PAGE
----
Some are calling it “revisionist history.” Others are calling it “way past due.” Regardless, the NFL announced today that it is conducting an official review of the play known as “The Immaculate Reception.”
NFL films calls The Immaculate Reception “The Greatest Miracle Play of All Time.” The legend was born like this:
On December 23, 1972, the Oakland Raiders were visiting the Pittsburgh Steelers in the AFC Divisional Round of the playoffs at Three Rivers Stadium. The Raiders scored with 1:17 remaining to take a 7-6 lead. Facing a fourth-and-ten from their own 40-yard line with 22 seconds left, Pittsburgh quarterback Terry Bradshaw threw a pass to Frenchy Fuqua. The ball entered traffic, bounced off something, and, as it fell toward the ground, was grabbed by Steelers' running back Franco Harris, who ran for a game-winning touchdown. The play has been a source of unresolved controversy ever since. Many people maintained that the ball touched only Fuqua or the ground before Harris caught it, either of which would have resulted in an incomplete pass by the rules at the time.
With no recourse and no replay, the game was over and the city celebrated its first playoff victory in many years. Later that evening, a Pittsburgh couple at a dinner party came up with the moniker “The Immaculate Reception." They called Pittsburgh media personality Myron Cope, who repeated it on the air, and the rest is history. Until now.
“For too long, the NFL has lived under the dark and malevolent shadow of this shameful uncertainty,” said Commissioner Roger Goodell yesterday. “In 1972, we did not have as many cameras on the field, nor did we have access to the remarkable technologies we have today. Who knows how many calls were missed, and what irreparable damage has been done to the game as a result of these deficiencies.
“This is no longer acceptable. With the latest DNA, robotic, nano and metabolic research at our disposal, we can now determine what actually happened during every play in every moment of every game. If necessary, we will change each error one by one until they are all precisely accurate. We are starting with one of the most important of all.
“Getting The Immaculate Reception right--once and for all--is the next logical step in the evolution of our league.”
The review will be conducted by the NFL’s Senior Vice President of Officiating, Alberto Riveron. Riveron is the person responsible for a number of recent controversies. He was the man “Back in New York” who overturned Jesse James’ potential game-winning catch in the closing seconds of the Steelers/Patriots game, as well as two other plays this year involving the club from New England. Though Riveron is the second cousin of Jack Tatum’s wife’s nephew’s college roommate’s sister, who once picked up dry cleaning for Al Davis and has a poster of Kenny Stabler in her bedroom, he insists he holds no preexisting loyalties.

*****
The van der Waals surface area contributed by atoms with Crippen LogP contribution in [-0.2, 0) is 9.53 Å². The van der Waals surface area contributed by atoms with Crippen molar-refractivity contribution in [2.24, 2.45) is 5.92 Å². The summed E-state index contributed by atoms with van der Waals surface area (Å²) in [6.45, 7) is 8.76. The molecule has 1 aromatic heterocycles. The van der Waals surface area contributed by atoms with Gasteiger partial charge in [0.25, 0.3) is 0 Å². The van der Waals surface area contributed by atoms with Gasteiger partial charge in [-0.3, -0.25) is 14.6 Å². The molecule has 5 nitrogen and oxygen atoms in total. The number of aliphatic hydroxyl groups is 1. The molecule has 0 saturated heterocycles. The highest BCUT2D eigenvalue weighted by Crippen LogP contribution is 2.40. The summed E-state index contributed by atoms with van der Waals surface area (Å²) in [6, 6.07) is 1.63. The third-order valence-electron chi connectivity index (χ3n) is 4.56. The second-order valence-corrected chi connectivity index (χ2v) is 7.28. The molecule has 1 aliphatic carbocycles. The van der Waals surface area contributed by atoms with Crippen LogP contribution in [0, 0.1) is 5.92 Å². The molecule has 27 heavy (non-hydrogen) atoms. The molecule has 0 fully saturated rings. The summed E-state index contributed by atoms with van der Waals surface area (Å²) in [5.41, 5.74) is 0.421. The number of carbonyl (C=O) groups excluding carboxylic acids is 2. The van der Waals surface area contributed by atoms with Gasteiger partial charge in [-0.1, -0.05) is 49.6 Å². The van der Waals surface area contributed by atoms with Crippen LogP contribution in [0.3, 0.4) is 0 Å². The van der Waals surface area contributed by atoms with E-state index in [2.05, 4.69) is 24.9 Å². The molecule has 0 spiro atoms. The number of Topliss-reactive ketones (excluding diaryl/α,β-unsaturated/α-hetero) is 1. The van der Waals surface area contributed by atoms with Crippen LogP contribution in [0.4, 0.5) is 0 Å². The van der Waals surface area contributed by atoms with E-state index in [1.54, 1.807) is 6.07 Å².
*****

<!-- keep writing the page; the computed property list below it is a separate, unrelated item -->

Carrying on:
“We will examine all the evidence,” Riveron said. “We will start with the human element; eye-witness accounts, preserved 8 mm film, polaroid pictures, polygraph testing, artist sketches, all of that. However, our great advantage now is that we can use satellite and cell tower triangulation, tracking technology borrowed from missile defense systems, and the nuances of Molecular String Theory to track the parabolic path of the ball and the precise location of each player on the field at all times for the past 45 years.
"We will review the play, we will get it right, and we will do so in a timely fashion.
"We should know with absolute certainty by 2023," Riveron says.
Though the Steelers lost the AFC championship to Miami the following week, The Immaculate Reception is credited with changing the entire course of the franchise. By the end of the 70's, the team had won four Super Bowls and cemented their place as one of the greatest teams ever assembled. Had the pass been ruled incomplete, experts say, the team might not have achieved its heights of success and perhaps been moved to Cleveland. The entire history of the NFL, the financial future of the city of Pittsburgh, and the euphoric memories of millions of passionate Steeler fans would have suffered a devastating blow.
When asked about how revising history may adversely affect the league, including a theory that a karmic Butterfly Effect might result in James Harrison being NFL commissioner instead of him, Goodell replied, “Karma be damned. I am only interested in scientific certainties. If I don't survive the ground, so be it.”
Legendary coaches John Madden of the Raiders and Chuck Noll of the Steelers could not be reached for comment because they are dead. However, for years, Madden insisted Bradshaw's pass hit the ground and should have been ruled incomplete. As for Harris--whose statue of the play greets travelers as they arrive at Pittsburgh International Airport--he denies rumors that he used his beard to wipe Fuqua’s fingerprint and a tell-tale blade of grass from the ball afterwards. “I was just kissing it because I was happy,” he says.
The NFL is also investigating Joe Namath’s Super Bowl III Guarantee, Tom Brady’s fumble in the “Tuck Game,” and the Immaculate Conception of Jesus himself.